For this homemade cream sundae recipe, place one (No. 12) scoopful of chocolate ice cream into a sundae dish and over it pour one ladleful of crushed pineapple.

Top off with whipped cream, a few pecans and a cherry. Charge 15 cents. —Joseph Casiragh


Take a dish full of chocolate ice cream (or a dish of vanilla ice cream with a layer of chocolate syrup over it).

Over this place a spoonful of crushed figs and a large spoonful of whipped cream, putting on each side a Nabisco® wafer. Serve in a sherbet glass with a spoon, topping off with a maraschino cherry.

High School

For this original ice cream sundae recipe, take three portions of chocolate ice cream (No. 16 disher) and place them in triangular form on a flat ice cream saucer then place some whipped cream in the center and dust over with finely chopped walnuts, or, if preferred, a maraschino cherry may be used. Price 15 cents.

Peg O' My Heart

Into a footed sundae cup put a small dipperful of vanilla ice cream cover with marshmallow whip and then add 1/2 ounce chocolate syrup.

Insert slices of banana around the inside of the glass, and top with whipped cream and chopped nuts. Decorate with red and green cherries. Sells for 15 cents. —Bruno Schubet

Canadian Maple Leaf

For this original ice cream sundae recipe, take a saucer, such as are commonly used for sundaes and around its edge place five macaroons. Place a cone of vanilla ice cream (measured out with a 12 to the quart ice cream disher) in the center of the saucer.

Over the ice cream pour one-half ladleful of pineapple fruit and one ounce of maple syrup. Top off with a small measure of maple sugar. This formula is especially recommended.

The author writes: "We used fifty gallons of maple syrup last season, supplying customers with the Maple Leaf Sundae. Guess that's going some for Canada, the land of the maple leaf." —Harry G. Frame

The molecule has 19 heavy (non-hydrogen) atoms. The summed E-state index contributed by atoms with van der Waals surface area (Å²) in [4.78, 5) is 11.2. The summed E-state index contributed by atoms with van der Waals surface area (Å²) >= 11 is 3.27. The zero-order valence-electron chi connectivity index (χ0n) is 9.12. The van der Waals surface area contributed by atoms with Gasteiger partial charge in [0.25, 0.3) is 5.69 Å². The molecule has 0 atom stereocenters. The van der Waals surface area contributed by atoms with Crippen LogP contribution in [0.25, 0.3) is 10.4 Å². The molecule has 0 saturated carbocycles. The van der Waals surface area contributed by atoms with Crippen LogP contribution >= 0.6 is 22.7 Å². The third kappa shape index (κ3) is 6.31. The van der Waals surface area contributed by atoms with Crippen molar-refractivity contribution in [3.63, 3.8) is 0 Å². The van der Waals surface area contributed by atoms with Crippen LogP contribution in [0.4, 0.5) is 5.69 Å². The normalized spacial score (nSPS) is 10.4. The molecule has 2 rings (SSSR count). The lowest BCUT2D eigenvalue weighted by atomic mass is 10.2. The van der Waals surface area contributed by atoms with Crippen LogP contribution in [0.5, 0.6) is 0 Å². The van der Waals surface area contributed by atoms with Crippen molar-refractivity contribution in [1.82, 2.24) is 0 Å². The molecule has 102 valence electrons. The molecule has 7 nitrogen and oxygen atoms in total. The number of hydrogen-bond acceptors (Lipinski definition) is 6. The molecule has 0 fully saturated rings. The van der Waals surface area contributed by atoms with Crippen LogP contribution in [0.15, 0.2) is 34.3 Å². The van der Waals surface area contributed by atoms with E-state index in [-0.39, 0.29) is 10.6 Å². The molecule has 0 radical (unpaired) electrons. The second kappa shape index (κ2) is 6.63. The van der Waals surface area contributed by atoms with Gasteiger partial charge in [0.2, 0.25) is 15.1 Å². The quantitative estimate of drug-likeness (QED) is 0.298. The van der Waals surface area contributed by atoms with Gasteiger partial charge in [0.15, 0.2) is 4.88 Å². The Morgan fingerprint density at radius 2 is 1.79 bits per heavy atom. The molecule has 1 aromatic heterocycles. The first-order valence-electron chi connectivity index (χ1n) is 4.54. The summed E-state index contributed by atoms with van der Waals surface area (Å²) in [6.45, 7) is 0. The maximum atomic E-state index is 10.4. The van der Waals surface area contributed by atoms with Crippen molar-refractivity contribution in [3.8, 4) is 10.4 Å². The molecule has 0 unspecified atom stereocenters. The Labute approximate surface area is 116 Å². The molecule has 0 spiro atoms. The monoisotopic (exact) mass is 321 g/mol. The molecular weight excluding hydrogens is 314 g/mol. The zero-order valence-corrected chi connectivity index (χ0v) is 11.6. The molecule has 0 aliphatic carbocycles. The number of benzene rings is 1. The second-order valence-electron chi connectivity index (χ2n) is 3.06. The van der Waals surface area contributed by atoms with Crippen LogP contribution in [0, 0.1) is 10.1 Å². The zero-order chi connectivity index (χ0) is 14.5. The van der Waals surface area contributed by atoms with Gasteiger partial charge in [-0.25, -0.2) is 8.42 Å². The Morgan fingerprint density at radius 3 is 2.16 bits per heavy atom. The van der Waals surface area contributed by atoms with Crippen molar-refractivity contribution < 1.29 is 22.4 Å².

Strawberry Creme

For this original ice cream sundae recipe, place a disherful of fresh strawberry ice cream in a sundae dish, pour over it marshmallow sauce, put on a spoonful of nuts and top off with whipped cream and a nice ripe strawberry. The whipped cream may be left out. Price 15 cents.

Fresh Fruit Delight

Fresh Fruit Delight Sundae
(Source: ©Don Bell)

In a sundae cup place a ladleful of fresh pineapple fruit, add half a ladleful of oranges cut into small slices, then nearly fill the cup with sliced bananas, placing two maraschino cherries, one directly opposite the other and across the top of the contents of the cup. Put a quarter of a dipperful of whipped cream in the center. Sells for 15 cents.

Dessert Francais

Ice cream in sundae glass, chocolate flavor slice on fresh banana around the edge, sprinkle with chopped nuts, top with whipped cream and maraschino cherry. Price 15 cents.

Tasty Toasty

Into a suitable dish put a dipperful of vanilla ice cream cover it with maple syrup and then sprinkle over the syrup a spoonful of crunchy cornflakes. —D. J. Fitz-Gerald

Mount Washington

On a sundae dish place a scoopful of chocolate ice cream. Cover with whipped cream, add three maraschino cherries and sprinkle over all a spoonful of walnut meats.


In any deep sundae glass place vanilla ice cream molded out in an ice cream scoop pour over the cream 2 ounces of grape juice then put one large maraschino cherry on top of the cream and a spoonful of crushed walnuts on the side of the dish.

Lone Star

Over a ladleful of ice cream in a sundae glass pour some chocolate syrup and cover with Texas pecans, almonds, and dates chopped together. Price 15 cents.


To make this original ice cream sundae recipe, put a large measure of ice cream in a tall sundae glass, cover with fresh crushed banana fruit and fill the glass with whipped cream. Place on one side maraschino cherries. Other fruit may be used if desired.